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The 1000 mega watts Koodankulam Nuclear Power Plant (KKNPP) in Tamil Nadu was restarted, the first unit of the plant, at end January 2016. The plant was earlier shut down since 24 June 2015, allegedly for annual maintenance. On 04 February 2016, the plant was generating 715 mw power, below full capacity of 1000 mw. The same night the plant was closed down. The earlier shut down by June 2015, was much before the expiry of the warranty period. The government of India has so far spent about Rs 25,000 crore on the first phase of the KKNPP. The actual production so far has been less than 20% of the rated capacity of producing 48 million units of electricity a day. The second unit of the project was cannibalised to make the first unit, and in the process the second unit was virtually abandoned. Units 3 and 4 are estimated to cost Rs 45,000 crore. Almost all components of the reactor were manufactured in the 1980s, and rendered surplus due to post-Chernobyl cancellation orders for more than two dozen reactors. A Hyderabad-based private contractor had surreptitiously overhauled the Russian made turbine, two years before its grid connection, because it was found faulty. Normally a turbine is overhauled after working for five to ten years. For the one year period the turbine remained connected to the grid, there were 14 shutdown-trips, two outages and one major accident in the fuel water system, which kept the reactor idle for 175 days.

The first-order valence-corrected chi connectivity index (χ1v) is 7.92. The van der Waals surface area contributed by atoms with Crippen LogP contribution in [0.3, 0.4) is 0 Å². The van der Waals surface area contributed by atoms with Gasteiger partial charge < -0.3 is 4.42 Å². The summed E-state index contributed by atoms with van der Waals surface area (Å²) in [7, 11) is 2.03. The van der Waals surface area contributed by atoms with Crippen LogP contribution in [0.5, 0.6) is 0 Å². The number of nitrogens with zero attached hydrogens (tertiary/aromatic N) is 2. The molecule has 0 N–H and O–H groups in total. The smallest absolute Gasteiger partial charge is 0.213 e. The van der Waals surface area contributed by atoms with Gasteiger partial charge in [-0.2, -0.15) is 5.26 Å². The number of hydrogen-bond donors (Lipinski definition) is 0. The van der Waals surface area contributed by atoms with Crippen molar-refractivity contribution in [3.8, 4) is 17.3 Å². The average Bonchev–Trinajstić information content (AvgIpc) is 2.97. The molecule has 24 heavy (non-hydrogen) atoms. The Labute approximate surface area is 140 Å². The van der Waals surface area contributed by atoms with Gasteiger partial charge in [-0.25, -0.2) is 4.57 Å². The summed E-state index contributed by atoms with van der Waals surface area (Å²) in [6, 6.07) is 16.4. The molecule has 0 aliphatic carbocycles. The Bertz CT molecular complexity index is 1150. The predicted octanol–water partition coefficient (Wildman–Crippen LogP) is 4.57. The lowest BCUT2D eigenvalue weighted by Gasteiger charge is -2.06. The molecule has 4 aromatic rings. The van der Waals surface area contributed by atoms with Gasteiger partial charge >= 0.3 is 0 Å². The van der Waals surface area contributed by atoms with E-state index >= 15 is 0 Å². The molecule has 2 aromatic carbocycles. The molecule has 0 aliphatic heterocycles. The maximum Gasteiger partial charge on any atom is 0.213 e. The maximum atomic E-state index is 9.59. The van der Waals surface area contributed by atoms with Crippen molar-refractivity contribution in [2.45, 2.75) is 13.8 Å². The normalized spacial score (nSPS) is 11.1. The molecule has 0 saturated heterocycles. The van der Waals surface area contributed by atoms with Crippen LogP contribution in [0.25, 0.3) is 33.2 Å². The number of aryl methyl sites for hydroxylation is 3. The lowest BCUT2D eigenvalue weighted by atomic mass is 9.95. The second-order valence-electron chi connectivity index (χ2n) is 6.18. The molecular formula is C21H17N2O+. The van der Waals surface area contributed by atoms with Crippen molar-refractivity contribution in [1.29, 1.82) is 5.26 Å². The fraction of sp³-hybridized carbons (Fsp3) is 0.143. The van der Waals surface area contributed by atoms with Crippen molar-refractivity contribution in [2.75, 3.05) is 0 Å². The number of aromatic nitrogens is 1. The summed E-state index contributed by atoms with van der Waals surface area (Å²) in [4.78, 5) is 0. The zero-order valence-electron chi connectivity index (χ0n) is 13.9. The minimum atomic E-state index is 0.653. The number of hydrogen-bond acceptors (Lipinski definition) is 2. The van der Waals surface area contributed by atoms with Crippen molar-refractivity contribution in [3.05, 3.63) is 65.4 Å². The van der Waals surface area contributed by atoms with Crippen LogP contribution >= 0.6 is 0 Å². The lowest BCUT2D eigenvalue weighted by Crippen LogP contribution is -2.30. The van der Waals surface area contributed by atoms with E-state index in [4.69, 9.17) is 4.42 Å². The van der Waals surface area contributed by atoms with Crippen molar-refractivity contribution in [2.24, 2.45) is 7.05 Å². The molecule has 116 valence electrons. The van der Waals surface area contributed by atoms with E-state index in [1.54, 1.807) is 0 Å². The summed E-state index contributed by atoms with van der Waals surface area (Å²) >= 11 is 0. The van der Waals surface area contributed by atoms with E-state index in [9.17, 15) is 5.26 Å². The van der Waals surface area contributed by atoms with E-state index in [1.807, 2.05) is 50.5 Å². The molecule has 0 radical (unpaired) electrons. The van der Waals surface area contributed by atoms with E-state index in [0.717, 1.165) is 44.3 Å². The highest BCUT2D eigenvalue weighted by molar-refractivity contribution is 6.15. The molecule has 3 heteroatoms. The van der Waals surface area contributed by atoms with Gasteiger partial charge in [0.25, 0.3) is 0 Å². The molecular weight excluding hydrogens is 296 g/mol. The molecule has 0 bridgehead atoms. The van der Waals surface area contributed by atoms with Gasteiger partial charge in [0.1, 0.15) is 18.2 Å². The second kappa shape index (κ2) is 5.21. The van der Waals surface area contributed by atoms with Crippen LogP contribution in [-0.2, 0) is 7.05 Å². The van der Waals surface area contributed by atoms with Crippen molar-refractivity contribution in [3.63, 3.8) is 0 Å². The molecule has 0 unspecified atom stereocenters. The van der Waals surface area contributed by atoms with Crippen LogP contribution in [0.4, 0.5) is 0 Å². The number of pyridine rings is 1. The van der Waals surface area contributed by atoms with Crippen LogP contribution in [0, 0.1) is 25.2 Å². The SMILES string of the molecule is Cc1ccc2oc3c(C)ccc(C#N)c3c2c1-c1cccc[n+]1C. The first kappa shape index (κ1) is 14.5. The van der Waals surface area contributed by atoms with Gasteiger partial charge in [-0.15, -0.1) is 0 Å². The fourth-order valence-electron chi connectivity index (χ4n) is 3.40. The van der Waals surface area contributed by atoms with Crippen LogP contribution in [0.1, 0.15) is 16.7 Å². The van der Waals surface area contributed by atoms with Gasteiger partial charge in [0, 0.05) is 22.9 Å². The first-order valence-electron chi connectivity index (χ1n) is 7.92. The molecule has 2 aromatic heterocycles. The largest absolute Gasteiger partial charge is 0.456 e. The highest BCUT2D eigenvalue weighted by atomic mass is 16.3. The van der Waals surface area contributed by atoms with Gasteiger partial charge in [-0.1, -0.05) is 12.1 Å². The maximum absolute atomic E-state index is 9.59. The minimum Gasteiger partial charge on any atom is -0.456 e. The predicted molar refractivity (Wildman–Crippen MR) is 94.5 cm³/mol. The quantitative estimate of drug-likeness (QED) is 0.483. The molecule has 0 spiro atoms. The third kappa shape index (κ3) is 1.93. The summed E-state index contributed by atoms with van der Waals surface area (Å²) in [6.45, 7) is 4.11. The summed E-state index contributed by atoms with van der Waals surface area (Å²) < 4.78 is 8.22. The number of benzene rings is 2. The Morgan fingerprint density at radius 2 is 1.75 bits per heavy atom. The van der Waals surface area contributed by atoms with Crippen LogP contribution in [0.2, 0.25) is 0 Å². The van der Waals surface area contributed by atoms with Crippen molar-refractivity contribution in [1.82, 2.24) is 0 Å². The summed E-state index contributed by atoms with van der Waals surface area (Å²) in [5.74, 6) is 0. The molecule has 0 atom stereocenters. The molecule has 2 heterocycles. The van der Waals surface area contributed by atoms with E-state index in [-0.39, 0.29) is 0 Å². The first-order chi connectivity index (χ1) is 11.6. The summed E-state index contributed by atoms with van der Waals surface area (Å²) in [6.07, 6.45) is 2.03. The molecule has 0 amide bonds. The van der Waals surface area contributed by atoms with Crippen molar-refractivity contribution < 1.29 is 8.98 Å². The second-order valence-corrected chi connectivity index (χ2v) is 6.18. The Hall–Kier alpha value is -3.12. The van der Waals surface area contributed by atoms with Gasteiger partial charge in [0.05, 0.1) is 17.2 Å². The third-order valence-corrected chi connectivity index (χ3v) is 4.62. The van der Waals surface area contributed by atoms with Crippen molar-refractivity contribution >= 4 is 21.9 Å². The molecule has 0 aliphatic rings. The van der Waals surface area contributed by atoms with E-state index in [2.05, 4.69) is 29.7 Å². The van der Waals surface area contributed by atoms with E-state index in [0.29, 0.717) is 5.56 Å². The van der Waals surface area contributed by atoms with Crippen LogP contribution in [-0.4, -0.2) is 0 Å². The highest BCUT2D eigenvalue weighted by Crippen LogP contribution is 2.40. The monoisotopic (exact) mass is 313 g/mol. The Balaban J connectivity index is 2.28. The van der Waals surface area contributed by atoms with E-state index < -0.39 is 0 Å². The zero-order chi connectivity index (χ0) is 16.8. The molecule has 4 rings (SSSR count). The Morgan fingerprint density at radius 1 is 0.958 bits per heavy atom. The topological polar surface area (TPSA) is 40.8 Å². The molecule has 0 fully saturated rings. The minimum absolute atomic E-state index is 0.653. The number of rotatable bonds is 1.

The non-performance of Unit 1 is causing production loss of 24 million units of electricity a day, financial loss of 10 crore daily, besides the interest on the capital invested. With approval from Atomic Energy Regulatory Board, the Nuclear Power Corporation of India Ltd (NPCIL) has signed for units 3 and 4, with units 5 and 6 in the pipeline. France and Germany are phasing out their nuclear power plants, and other advanced countries have stopped constructing nuclear power plants. But the earlier Manmohan Singh Congress government, without waiting for competitive bidding process, reserved three coastal nuclear power parks for three foreign suppliers of reactors. Jaitapur in Maharashtra for Areva (France), Mithi Virdi in Gurajat for Westinghouse (USA), and Kovvada in Andhra Pradesh for GE (USA).